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Reviews > Proteins > Extracellular Proteins > Inhibitors of Extracellular Enzymes > Tissue Inhibitor of Metalloproteinase (TIMP) Structure
Tissue Inhibitor of Metalloproteinase (TIMP) Structure
Published by Anonymous on 2007/9/26 (2106 reads)
1: J Biol Chem. 2007 Jan 5;282(1):364-71. Epub 2006 Oct 18.

Crystal structure of the catalytic domain of matrix metalloproteinase-1 in complex with the inhibitory domain of tissue inhibitor of metalloproteinase-1.

Iyer S, Wei S, Brew K, Acharya KR.

Department of Biology and Biochemistry, University of Bath, Claverton Down, Bath BA2 7AY, UK.

The mammalian collagenases are a subgroup of the matrix metalloproteinases (MMPs) that are uniquely able to cleave triple helical fibrillar collagens. Collagen breakdown is an essential part of extracellular matrix turnover in key physiological processes including morphogenesis and wound healing; however, unregulated collagenolysis is linked to important diseases such as arthritis and cancer. The tissue inhibitors of metalloproteinases (TIMPs) function in controlling the activity of MMPs, including collagenases. We report here the structure of a complex of the catalytic domain of fibroblast collagenase (MMP-1) with the N-terminal inhibitory domain of human TIMP-1 (N-TIMP-1) at 2.54 A resolution. Comparison with the previously reported structure of the TIMP-1/stromelysin-1 (MMP-3) complex shows that the mechanisms of inhibition of both MMPs are generally similar, yet there are significant differences in the protein-protein interfaces in the two complexes. Specifically, the loop between beta-strands A and B of TIMP-1 makes contact with MMP-3 but not with MMP-1, and there are marked differences in the roles of individual residues in the C-D connector of TIMP-1 in binding to the two MMPs. Structural rearrangements in the bound MMPs are also strikingly different. This is the first crystallographic structure that contains the truncated N-terminal domain of a TIMP, which shows only minor differences from the corresponding region of the full-length protein. Differences in the interactions in the two TIMP-1 complexes provide a structural explanation for the results of previous mutational studies and a basis for designing new N-TIMP-1 variants with restricted specificity.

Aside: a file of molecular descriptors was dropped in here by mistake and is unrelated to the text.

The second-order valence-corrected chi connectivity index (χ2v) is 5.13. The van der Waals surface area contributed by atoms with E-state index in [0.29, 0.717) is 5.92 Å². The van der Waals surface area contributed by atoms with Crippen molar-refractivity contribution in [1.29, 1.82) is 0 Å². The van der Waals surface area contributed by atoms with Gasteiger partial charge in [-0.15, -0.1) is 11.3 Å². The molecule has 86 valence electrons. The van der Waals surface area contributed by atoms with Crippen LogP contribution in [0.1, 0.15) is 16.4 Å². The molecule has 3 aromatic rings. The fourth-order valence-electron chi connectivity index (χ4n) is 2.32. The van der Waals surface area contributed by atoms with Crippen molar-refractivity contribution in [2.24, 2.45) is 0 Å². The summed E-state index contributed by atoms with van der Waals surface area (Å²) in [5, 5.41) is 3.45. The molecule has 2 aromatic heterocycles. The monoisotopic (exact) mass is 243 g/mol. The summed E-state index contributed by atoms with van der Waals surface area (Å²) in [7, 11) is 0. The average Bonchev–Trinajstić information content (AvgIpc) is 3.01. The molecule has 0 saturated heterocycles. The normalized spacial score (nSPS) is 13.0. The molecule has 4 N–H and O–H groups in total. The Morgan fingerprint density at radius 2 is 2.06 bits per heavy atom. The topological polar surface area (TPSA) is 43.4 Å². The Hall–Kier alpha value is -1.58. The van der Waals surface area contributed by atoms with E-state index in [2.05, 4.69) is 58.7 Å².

Publication Types:
Research Support, N.I.H., Extramural
Research Support, Non-U.S. Gov't

PMID: 17050530 [PubMed - indexed for MEDLINE]


2: Am J Physiol Lung Cell Mol Physiol. 2003 Dec;285(6):L1222-32. Epub 2003 Aug 8.

Negative impact of tissue inhibitor of metalloproteinase-3 null mutation on lung structure and function in response to sepsis.

Martin EL, Moyer BZ, Pape MC, Starcher B, Leco KJ, Veldhuizen RA.

Department of Physiology, Lawson Health Research Institute, H417, 268 Grosvenor St., The University of Western Ontario, London, ON, Canada, N6A 4V2. emartin3@uwo.ca

Matrix metalloproteinases (MMPs) are degradative enzymes, which act to remodel tissue. Their activity is regulated by the tissue inhibitors of metalloproteinases (TIMPs). An imbalance in the degradation/inhibition activities has been associated with many diseases, including sepsis. We have previously shown that TIMP-3 knockout animals develop spontaneous, progressive air space enlargement. The objectives of this study were to determine the effects of a septic lung stress induced by cecal ligation and perforation (CLP) on lung function, structure, pulmonary surfactant, and inflammation in TIMP-3 null mice. Knockout and wild-type animals were randomized to either sham or CLP surgery, allowed to recover for 6 h, and then euthanized. TIMP-3 null animals exposed to sham surgery had a significant increase in lung compliance when compared with sham wild-type mice. Additionally, the TIMP-3 knockout mice showed a significant increase in compliance following CLP. Rapid compliance changes were accompanied by significantly decreased collagen and fibronectin levels and increased gelatinase (MMP-2 and -9) abundance and activation. Additionally, in situ zymography showed increased airway-associated gelatinase activity in the knockout animals enhanced following CLP. In conclusion, exposing TIMP-3 null animals to sepsis rapidly enhances the phenotypic abnormalities of these mice, due to increased MMP activity induced by CLP.